Global Design Firm Woods Bagot Finds Its Footing In The Bay Area
Woods Bagot director of development Jeremy Agraz says the question he most often gets is "what are you folks doing to be so successful in this hyper-competitive market?” Two years ago, Jeremy tells us, the question was more often, "who or what is Woods Bagot?”
In the last two years, the San Francisco design studio (and Bisnow partner) has not only thrived in the competitive Bay Area design community, but it's even managed to pivot from designing significant projects internationally to designing major projects domestically.
Jeremy says the firm's success is mainly due to collaboration, vision, a lot of grit, and an unwavering commitment to execute against a long-term strategic plan.
“I take my hat off to our Board and our fearless leaders on the ground at that time (Pat Daly, Carsten Voecker, Terry Meurk). They saw the region through the global financial crisis and, instead of backing away, they invested in the region," Jeremy says. "Since then, making our presence known in the Bay Area required a variety of tactics, including strategic hires—such as Global Consulting leader Steve Hargis and Global Laboratory designer Leslie Ashor—relocating key sector leaders like Global Aviation designer Richard Spencer, investing heavily in the capabilities of our local studio, forming strategic relationships and leveraging the global relationships of the firm.”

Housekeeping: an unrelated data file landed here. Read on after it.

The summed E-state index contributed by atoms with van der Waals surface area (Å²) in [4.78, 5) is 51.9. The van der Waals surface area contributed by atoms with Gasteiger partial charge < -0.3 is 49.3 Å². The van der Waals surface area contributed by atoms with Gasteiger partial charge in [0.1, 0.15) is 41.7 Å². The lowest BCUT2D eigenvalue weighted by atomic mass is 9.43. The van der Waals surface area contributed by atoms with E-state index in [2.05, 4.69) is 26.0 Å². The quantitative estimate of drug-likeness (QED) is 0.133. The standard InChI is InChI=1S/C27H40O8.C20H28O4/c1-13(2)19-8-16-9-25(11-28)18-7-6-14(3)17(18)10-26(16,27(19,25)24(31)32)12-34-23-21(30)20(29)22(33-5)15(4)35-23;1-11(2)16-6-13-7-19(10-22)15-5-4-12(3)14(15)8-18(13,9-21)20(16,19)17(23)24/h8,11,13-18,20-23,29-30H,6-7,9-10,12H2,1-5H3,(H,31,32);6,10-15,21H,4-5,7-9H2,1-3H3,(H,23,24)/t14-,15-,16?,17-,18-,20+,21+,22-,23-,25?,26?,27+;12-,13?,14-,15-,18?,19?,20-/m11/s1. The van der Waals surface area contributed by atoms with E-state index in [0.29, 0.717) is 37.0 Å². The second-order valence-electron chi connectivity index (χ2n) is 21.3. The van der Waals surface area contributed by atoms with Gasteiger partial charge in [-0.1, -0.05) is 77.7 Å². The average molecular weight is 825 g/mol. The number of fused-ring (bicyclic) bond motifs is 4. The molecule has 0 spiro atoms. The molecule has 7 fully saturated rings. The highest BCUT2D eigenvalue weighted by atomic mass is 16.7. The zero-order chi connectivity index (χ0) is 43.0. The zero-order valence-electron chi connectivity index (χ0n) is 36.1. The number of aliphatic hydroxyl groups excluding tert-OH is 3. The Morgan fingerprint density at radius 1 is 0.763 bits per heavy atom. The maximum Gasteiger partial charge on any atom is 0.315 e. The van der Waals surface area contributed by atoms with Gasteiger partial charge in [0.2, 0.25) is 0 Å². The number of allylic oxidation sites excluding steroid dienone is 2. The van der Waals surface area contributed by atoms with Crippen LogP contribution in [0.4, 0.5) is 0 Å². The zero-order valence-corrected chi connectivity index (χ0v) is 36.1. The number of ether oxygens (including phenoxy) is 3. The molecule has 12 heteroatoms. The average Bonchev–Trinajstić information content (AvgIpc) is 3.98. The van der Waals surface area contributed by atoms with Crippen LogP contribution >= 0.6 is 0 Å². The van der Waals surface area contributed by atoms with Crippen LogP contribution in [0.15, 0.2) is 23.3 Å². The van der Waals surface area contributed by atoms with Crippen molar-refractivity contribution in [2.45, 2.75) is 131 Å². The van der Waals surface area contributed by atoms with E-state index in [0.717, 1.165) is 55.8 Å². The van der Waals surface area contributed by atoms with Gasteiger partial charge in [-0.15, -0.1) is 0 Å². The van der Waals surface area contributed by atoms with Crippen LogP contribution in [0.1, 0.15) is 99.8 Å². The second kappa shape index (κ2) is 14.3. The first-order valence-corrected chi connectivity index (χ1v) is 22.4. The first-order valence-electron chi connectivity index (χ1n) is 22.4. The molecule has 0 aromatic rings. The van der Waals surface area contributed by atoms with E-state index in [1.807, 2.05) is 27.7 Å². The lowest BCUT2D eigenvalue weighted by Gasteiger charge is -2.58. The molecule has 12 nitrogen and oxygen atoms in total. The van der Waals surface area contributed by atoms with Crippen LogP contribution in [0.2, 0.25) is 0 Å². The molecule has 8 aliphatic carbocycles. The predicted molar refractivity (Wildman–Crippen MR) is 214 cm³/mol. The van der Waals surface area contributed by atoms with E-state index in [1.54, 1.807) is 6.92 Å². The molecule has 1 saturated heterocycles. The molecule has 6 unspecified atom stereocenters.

Jeremy says these various relationships have provided the studio the opportunity to do its best work.
That isn't to say the studio is abandoning its international ventures. Rather, Jeremy describes the firm as a local studio of global significance. To really explain what this means, Jeremy and his team discussed a few important projects that the San Francisco studio secured last year that demonstrates the studio’s ability.
To learn more about our Bisnow partner, click here.
Regional Operations principal Terry Meurk and director of global projects John Britton explain the residential market has provided Woods Bagot with the opportunity to work on high-profile multifamily developments, including high-rise towers at Park Merced (left), a recently entitled residential development on Third Street (right), and a five building, 590-unit development adjacent to Candlestick Point. These two projects will likely end up being the first ground-up projects built in San Francisco for Woods Bagot.
Terry says though the firm has designed and delivered a number of projects in the Bay Area, these two are special because of their scale and the design innovation that has gone into them. He says part of the challenge with residential is getting it all to pencil. Land, construction, material and labor costs are all up, so being able to bring really beautiful, well-executed projects to market within budget is not something that is easily done.
John agrees, but explains a great deal of work has gone into providing unique design solutions that can deliver these projects under the client's budget, but can also maintain the integrity in design intent while providing the owner with a really unique, well-made building that provides occupants with an unparalleled experience.
In the next couple of years, Woods Bagot anticipates bringing to market several new properties, with about 500 more units currently going through entitlements.
North America Regional chairman Carsten Voecker calls the San Francisco International Airport (SFO) one of the world's most visionary international airports, as it's doing everything it can to elevate the guest experience in a quest to be the best.